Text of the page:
The fans had barely settled into their seats for the Long Island Ducks spring training opener on Saturday when Bridgeport Bluefish diminutive centerfielder Nick Van Stratten lined a leadoff double down the third base line, an ominous start for the home team. Next up was third baseman Sean Burroughs, who came to the plate with the opportunity to knock in the first run of the game, but all he could manage was a harmless two-strike foul ball that landed on the first base side of foul territory. With that, Burroughs’ at-bat was over—the home plate umpire had called him out on strikes.
Burroughs was forced to grudgingly retreat to the dugout, but only after receiving much-needed clarification from umpire Tony Senia.
“Sean’s reaction was basically one of non-knowledge,” Senia said in a statement afterward. “He really didn’t have an idea of what was going on when I called him out on the two-strike foul. I just said to him that it was a foul with two strikes, and therefore, an out. He said, ‘You’re kidding me?’”
Nope, this wasn’t a belated April Fools joke.
“I was the goat,” Burroughs would later say, following the Ducks’ 1-0 victory at a sun-splashed Bethpage Ballpark in Central Islip, where season ticket holders were treated to a barbeque with their favorite players. The nine-inning game lasted two hours and 15 minutes.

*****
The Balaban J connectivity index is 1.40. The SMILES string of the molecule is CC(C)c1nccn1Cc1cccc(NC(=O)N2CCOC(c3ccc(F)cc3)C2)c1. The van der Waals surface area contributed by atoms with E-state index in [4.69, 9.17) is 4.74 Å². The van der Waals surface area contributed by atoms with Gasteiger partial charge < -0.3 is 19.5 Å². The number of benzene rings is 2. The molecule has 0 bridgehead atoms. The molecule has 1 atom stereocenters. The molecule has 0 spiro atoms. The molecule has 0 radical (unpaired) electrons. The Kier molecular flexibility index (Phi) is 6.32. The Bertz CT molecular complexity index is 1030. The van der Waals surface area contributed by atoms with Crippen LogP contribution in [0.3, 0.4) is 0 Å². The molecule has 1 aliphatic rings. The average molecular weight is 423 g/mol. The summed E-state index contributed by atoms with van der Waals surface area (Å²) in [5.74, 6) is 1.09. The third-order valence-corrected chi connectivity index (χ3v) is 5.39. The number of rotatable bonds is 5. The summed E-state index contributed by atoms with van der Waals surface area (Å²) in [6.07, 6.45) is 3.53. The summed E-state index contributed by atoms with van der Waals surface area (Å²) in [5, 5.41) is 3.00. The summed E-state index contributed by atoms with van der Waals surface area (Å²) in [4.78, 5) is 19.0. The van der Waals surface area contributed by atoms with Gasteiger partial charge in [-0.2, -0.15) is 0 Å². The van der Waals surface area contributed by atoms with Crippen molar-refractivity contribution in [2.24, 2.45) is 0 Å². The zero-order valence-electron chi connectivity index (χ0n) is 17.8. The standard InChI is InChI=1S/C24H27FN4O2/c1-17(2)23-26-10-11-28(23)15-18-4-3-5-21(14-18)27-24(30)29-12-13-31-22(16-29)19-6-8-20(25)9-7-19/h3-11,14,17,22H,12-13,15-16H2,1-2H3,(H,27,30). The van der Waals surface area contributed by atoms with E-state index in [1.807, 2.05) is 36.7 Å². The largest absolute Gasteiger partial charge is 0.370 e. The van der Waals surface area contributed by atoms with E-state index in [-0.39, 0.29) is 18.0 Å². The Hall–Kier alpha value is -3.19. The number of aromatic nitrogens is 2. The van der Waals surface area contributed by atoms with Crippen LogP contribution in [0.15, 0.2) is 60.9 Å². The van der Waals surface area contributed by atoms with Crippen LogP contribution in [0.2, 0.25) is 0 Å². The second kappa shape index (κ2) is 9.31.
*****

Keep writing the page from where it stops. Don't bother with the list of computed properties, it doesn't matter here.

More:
Indeed, under Saturday’s radical one-game novelty rule changes, Burroughs was the first player to suffer from the ego-crushing two-strike foul-out regulation. During the exhibition game, the Atlantic League also experimented with a three-ball walk rule. Therefore, no at-bat could last longer than five pitches. After the game, Burroughs said the rules were “completely ridiculous.”
“They’re trying to speed up the play of game, but really it just makes the game boring,” Burroughs added.
The unorthodox rules, which aren’t under consideration for the 2015 season, are part of the Atlantic League’s continued effort to streamline games. In June 2014, the league established a “pace of play” committee, charged with investigating ways to reduce the length of games and improve the overall fan experience.
On Saturday, 10 players succumbed to the two-strike foul rule and nine worked three-ball walks. Despite the near-split, several players in post-game interviews were all in agreement that the rules favored pitchers. The Ducks officially scored such outs as strikeouts. Some players didn’t know what to call it.
The Atlantic League and Major League Baseball, along with its minor league affiliates, are responding to a perception that baseball games are too damn long and they’ve become dominated by too many idle moments on the field: a batter fixing his gloves and scratching himself in between each pitch, the pitcher cursing himself while taking a self-imposed punishing lap around the mound, umpires taking liberties with the strike zone.